However, succeeding steps of the process include at least one elevated temperature step. The traps maintain their charge state up to a given temperature, and if heated over that temperature, lose the trapped charge. That temperature is in excess of 400° C. in Si—SiO2 systems. The CMOS threshold voltages are then restored to their initial design values. Thus the CMOS survives intact and operational when subjected to a complete implantation-induced lift-off-and bond process.
FIG. 2 shows semiconductor structure 10 after a proton implantation step. Note that there is no ion masking provided over the device structures. The implantation creates a layer 13 beneath the device surface where the implanted protons stop and form a hydrogen-enriched layer 13. Layer 13 transforms, under thermal annealing, to form gaseous microbubbles. If there are enough microbubbles, they form a continuous gaseous layer. The semiconductor structure thus divides into a bottom silicon substrate 10 a and a top device-containing layer 10 b, as shown in FIG. 3.
If the proton energy is lower than about 400 keV (i.e., the protons stops at depths less than 4 micrometers), additional steps must be taken to assure that substrate 10 divides completely along the desired plane. The mechanical strength of the top layer must be strengthened, otherwise it blisters, and the CMOS circuitry experiences fracture.
FIG. 3 shows a next step of the process that deals with the low proton energy case. The structure is covered with adhesive coating 15. Coating 15 is preferably made from a polyimide or other material that has chemical properties different from Si and SiO2. The difference allows selective removal of coating 15 after the implant-induced cut is completed. For high proton deposition energies, this coating step can be skipped. The process step of FIG. 3 can achieve another goal. The 4-20 micrometers device-containing layer 10 a, after the implant-induced cut, is difficult to handle using standard semiconductor equipment, that is designed to handle 500-1000 micrometer wafers. So, coating layer 15 can be used to adjust the thickness of the part that contains layers 10 a and 15 to the standard wafer thickness.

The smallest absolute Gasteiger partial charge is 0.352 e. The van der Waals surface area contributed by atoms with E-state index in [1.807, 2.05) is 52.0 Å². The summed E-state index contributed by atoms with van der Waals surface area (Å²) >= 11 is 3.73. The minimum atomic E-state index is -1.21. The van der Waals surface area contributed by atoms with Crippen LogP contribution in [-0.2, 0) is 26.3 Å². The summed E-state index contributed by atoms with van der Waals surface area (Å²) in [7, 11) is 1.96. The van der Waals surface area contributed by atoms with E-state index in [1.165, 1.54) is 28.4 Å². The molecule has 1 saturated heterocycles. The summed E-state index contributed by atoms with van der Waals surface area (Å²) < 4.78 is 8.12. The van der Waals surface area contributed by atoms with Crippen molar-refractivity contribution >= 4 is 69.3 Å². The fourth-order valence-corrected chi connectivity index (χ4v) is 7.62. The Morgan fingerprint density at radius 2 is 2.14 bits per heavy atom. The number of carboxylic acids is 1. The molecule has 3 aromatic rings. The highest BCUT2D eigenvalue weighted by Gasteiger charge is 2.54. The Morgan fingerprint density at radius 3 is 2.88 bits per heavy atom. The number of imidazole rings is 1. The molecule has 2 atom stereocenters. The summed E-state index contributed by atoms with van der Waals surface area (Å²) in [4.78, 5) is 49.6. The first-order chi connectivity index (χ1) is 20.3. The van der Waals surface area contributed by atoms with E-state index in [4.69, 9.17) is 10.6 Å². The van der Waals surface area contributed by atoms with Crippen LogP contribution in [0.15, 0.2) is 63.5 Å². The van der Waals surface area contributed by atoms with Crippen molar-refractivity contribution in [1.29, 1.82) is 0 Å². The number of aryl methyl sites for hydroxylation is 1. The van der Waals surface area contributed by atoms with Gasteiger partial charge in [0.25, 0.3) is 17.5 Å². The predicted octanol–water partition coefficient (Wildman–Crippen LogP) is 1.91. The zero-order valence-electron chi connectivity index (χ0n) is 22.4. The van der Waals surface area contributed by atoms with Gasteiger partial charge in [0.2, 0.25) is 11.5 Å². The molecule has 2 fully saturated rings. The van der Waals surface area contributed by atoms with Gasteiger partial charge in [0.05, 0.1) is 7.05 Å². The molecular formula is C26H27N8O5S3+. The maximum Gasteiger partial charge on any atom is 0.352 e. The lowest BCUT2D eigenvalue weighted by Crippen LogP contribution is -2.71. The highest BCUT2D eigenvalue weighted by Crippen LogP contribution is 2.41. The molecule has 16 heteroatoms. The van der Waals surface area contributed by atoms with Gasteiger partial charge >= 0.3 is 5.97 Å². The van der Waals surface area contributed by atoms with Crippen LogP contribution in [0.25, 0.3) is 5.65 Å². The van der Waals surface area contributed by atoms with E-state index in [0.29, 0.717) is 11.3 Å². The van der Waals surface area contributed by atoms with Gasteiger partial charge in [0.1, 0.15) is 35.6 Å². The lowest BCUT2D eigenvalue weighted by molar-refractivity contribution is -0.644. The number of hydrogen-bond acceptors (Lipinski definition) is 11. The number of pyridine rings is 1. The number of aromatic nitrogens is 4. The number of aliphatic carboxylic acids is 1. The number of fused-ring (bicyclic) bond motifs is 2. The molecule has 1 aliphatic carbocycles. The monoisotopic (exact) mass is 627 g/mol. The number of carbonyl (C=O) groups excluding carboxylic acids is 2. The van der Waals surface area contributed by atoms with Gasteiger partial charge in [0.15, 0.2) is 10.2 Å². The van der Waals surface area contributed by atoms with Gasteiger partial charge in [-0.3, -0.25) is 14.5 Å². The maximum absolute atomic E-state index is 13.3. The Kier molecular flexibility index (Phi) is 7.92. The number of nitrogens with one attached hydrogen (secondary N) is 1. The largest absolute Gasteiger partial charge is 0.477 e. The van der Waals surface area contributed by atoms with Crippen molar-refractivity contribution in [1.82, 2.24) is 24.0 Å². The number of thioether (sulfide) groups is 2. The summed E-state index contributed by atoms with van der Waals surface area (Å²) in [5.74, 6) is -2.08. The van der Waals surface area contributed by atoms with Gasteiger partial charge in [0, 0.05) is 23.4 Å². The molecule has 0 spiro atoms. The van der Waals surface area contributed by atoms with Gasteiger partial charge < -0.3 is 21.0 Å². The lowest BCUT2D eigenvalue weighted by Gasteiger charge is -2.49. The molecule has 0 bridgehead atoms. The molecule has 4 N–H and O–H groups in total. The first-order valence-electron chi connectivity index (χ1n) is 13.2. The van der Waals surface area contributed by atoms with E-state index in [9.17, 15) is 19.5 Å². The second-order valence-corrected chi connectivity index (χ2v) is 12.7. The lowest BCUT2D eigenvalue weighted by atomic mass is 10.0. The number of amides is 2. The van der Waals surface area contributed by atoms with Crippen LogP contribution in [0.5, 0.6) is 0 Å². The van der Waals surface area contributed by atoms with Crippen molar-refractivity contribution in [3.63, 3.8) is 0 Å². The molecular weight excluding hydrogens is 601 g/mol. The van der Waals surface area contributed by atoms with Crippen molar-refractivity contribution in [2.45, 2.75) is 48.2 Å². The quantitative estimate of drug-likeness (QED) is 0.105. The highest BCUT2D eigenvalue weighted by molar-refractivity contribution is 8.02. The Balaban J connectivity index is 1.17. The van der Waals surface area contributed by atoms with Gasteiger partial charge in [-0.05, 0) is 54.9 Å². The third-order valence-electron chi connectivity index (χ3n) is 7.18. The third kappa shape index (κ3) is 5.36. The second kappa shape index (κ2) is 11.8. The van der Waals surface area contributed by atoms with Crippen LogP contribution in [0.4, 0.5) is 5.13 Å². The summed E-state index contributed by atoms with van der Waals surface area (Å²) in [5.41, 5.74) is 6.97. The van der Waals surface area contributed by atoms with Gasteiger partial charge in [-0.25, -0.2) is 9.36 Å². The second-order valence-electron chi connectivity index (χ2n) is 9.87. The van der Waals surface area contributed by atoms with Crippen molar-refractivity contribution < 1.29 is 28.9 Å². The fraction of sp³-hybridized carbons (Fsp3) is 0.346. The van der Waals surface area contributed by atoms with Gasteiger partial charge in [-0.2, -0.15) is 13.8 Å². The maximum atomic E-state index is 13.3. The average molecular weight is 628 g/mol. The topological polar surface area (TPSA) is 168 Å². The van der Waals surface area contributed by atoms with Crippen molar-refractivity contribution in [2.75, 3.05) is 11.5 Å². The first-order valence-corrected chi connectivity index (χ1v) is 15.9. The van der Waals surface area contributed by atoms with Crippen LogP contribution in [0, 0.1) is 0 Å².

Next, (FIG. 4) a thermal treatment is applied to the device to cause expansion of the entrapped gases and a fracture of the substrate along surface 13 (i.e., 400° C. or less. Then, (FIG. 5) a surface smoothing step is performed to improve the flatness of bottom surface 16 of wafer 10 a. The relief of surface 16 is controlled by the microbubble average size. For example, if a 1017 cm−2 proton dose is used, it results in about 10 atomic layers of molecular hydrogen inside the silicon wafer, and it further provides a surface roughness of about 50 Å. Since wafer 10 a is to be directly bonded to a host substrate, surface 16 should be atomically flat to ensure high yield bonding.
The smoothing step is performed in accord with the process described, for example, in “Semiconductor Wafer Bonding”, Gösele et al. Wiley, 1998. The final roughness is about 5 Å. Alternatively, an annealing in hydrogen ambient can be performed at a temperature that assures semiconductor device survival (i.e., up to 800° C. for CMOS, as the CMOS does not contain metallization at this stage). The anneal initiates surface diffusion that begins at about ˜500° C., and enables a quasi-epitaxial re-growth of the damaged surface and subsurface regions. The process provides a surface that is close to atomically flat (i.e., better than 5 Å microroughness).